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pickling subclasses of dict/list

P: n/a
I'm having trouble pickling subclasses of dict when they contain cycles.
In particular:
import pickle
class D(dict): pass
d = D()
d[1] = d # add a cycle.
print d {1: {...}} pickle.dump(d, open('d.pickle', 'w')) Traceback (most recent call last):
File "<stdin>", line 1, in ?
File "/tmp/python-rSB6hN", line 6, in ?
pickle.dump(d, open('d.pickle', 'w'))
File "/usr/lib/python2.3/pickle.py", line 1382, in dump
Pickler(file, protocol, bin).dump(obj)
[...]
File "/usr/lib/python2.3/pickle.py", line 414, in save_reduce
save(func)
RuntimeError: maximum recursion depth exceeded

Note that pickling dict's that contain cycles works just fine, as does
pickling classes that contain cycles in their instance variables. E.g.:
d = {}
d[1] = d
print d
pickle.dump(d, open('d.pickle', 'w'))
print pickle.load(open('d.pickle'))

{1: {...}}

I tried several things with __getstate__, __reduce__, etc., but couldn't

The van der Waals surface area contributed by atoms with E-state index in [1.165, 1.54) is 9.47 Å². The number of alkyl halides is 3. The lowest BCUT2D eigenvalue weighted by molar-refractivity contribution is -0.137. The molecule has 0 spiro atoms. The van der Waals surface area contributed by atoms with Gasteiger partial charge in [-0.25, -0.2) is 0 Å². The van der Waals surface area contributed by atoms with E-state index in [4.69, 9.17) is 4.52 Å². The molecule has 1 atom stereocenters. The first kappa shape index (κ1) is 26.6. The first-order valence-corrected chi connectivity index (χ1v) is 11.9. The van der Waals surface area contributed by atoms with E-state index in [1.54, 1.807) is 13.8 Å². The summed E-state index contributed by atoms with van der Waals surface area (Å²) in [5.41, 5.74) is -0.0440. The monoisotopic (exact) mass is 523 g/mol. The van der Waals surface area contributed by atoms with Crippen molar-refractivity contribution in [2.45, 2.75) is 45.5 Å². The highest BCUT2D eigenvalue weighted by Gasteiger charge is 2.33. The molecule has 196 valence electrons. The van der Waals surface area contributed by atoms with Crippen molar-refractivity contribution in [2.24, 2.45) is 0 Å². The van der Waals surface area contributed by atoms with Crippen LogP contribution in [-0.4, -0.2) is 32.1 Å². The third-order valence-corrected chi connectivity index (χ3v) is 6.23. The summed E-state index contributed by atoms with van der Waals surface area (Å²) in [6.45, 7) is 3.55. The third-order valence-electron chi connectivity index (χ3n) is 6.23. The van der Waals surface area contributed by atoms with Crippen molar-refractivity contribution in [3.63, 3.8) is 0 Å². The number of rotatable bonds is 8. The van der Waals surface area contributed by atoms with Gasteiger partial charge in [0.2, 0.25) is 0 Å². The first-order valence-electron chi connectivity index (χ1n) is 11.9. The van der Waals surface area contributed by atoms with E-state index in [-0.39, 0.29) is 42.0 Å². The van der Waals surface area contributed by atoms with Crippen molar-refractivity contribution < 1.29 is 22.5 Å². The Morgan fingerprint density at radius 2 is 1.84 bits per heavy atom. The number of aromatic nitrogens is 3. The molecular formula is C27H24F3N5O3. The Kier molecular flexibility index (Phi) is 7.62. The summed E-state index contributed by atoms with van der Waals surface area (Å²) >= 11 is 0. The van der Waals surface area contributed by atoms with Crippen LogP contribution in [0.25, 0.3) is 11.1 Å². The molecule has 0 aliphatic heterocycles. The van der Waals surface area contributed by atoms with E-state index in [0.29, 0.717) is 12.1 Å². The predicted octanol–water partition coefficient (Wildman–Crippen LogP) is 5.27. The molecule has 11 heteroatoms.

get this to work. Is there some magic that I'm missing? What's the
best way to get around this? (And should I file this as a bug in
pickle? Or am I just not seeing the right way to do it?)

-Edward

Jul 18 '05 #1
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P: n/a
On Sat, 03 Jul 2004 14:37:28 -0400, Edward Loper
<ed*****@gradient.cis.upenn.edu> wrote:
I'm having trouble pickling subclasses of dict when they contain cycles.

Note that pickling dict's that contain cycles works just fine, as does
pickling classes that contain cycles in their instance variables. E.g.:
>>> d = {}
>>> d[1] = d
>>> print d
>>> pickle.dump(d, open('d.pickle', 'w'))
>>> print pickle.load(open('d.pickle')) {1: {...}}

I tried several things with __getstate__, __reduce__, etc., but couldn't
get this to work. Is there some magic that I'm missing? What's the
best way to get around this? (And should I file this as a bug in
pickle? Or am I just not seeing the right way to do it?)


I think the answer to this problem is to use the extended __reduce__ API
documented here:

http://www.python.org/peps/pep-0307.html

Your subclass's __reduce__ can return a dictitems (or listitems) iterator, the
items of which will get pickled after the subclass instance is memoized, thus
avoiding the infinite recursion. The following works for your simple example:
class D(dict): .... def __reduce__(self):
.... return (D, (), None, None, self.iteritems())
.... d = D()
d[1] = d
pickle.dumps(d) 'c__main__\nD\np0\n(tRp1\nI1\ng1\ns.' s = _
dd = pickle.loads(s)
dd.items()

[(1, {1: {...}})]

---
Greg Chapman

Jul 18 '05 #2

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